On a sun-kissed day, delegates of the school and comrades of former President J.R. Burgess gathered outside of the Burgess Administration Building to formally re-dedicate the building and re-hang the Burgess’ portraits inside. For the first time in many years, the Burgess name was added to the stately building at the front of campus.
The ribbon cutting ceremony followed brief speeches. Dr. Burgess (1944-1973) was honored through the memories of the contributors he impacted.
The ceremony started with a word of prayer from President Kina Mallard. After the prayer she introduced top contributors of the school such as Dr. Floyd Falany and Mr. Billy Hasty, chairman of the Reinhardt Board of Trustees, who told of their fond recollections of President Burgess and his contributions to Reinhardt University.
Tim Norton, vice president for advancement and marketing, remembered Dr. Burgess and his wife, Martha, as being quiet and having integrity. Norton spoke with high regard about how the Burgesses were sincere and got along with the students of Reinhardt.
Past President Dr. Floyd Falany spoke of Dr. Burgess’ contribution to Reinhardt that students, visitors, faculty and staff still enjoy about the campus. He joyously recalled of how President Burgess planted all of the trees and plants at Reinhardt and gave them their scientific and common names – now known as the Burgess Arboretum. President Burgess paved the way for students at Reinhardt to have an education because he was the deciding vote to keep Reinhardt open.
“Rowland cast the vote to keep the school open,” said Falany.
Through the last speaker, Dr. Ken Wheeler, professor of history, the audience learned that Dr. Burgess became the president when there were no paved roads in Waleska. The admissions building used to be the president’s home and most of the beautiful pieces of work enjoyed today, like the library, were built by President Burgess and his family. Wheeler also explained how the then-struggling university was kept up alive by the checks given by Dr. Samuel Dobbs, for whom the science building is named.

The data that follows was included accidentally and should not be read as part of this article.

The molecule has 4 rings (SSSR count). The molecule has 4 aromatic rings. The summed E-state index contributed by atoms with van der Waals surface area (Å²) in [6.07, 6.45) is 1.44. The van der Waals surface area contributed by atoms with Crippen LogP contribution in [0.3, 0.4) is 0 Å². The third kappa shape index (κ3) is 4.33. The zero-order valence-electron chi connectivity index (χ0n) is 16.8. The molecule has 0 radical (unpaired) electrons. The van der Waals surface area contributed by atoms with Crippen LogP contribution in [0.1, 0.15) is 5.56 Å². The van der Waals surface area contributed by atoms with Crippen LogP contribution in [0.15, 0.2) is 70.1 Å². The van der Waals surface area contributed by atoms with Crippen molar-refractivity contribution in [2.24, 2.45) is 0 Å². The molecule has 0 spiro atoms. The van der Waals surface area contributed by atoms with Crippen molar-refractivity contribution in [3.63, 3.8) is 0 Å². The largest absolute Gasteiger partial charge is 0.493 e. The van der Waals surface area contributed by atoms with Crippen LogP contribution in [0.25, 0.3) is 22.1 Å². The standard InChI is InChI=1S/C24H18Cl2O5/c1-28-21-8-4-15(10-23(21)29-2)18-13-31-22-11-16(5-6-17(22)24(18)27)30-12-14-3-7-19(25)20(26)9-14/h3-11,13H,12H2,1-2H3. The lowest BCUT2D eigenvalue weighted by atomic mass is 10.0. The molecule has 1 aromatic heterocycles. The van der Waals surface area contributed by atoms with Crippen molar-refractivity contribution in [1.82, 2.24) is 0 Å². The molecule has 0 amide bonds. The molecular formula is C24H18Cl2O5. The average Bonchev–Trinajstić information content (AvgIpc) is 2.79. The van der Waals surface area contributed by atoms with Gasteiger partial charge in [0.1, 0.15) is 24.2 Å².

“The school ran on a shoestring,” said Wheeler.
Reinhardt continued to expand as veterans came because of the GI Bill. In 1954, when the Brown vs. Board of Education law was passed, President Burgess created an integrated Reinhardt. President Burgess went to a local high school and accepted an African-American student (Jay Jordan) who they handpicked to attend Reinhardt in 1966.
His children were overjoyed at this occasion that honored their father, his legacy and all of his successes.
“It’s been a long time coming,” said Martha Burgess Blanton, the Burgess’ daughter. “I am glad for their pictures to be put back in the foyer.”
Dr. and Mrs. Burgess’ portraits had been hung in the administration building and were taken down in previous years. On Friday, the pictures were re-hung where they belong inside the administration bearing Dr. Burgess’ name.
“We are so pleased at the strong encouragement of Martha Burgess Blanton who is right here. … And to once again be able to place the portraits of Dr. and Mrs. Burgess inside the lobby,” said Norton.
“I am glad, glad that the photos are back in the administration building,” said Jim Burgess, the Burgess’ son.
Jim Burgess further explained the heart of his father when he said that he loved all types of people. His father went to school and befriended African-Americans, which explained why he stood up for the rights of African-Americans to have an education, by integrating Reinhardt.
In the hearts of his family, associates and all who knew President Burgess, he was a poet, a beloved President of Reinhardt and a man who left a lasting legacy that will pave the way for generations.
Written By: Deborah Dahn. Photos By: Jeff Reed, RU Marketing Dept.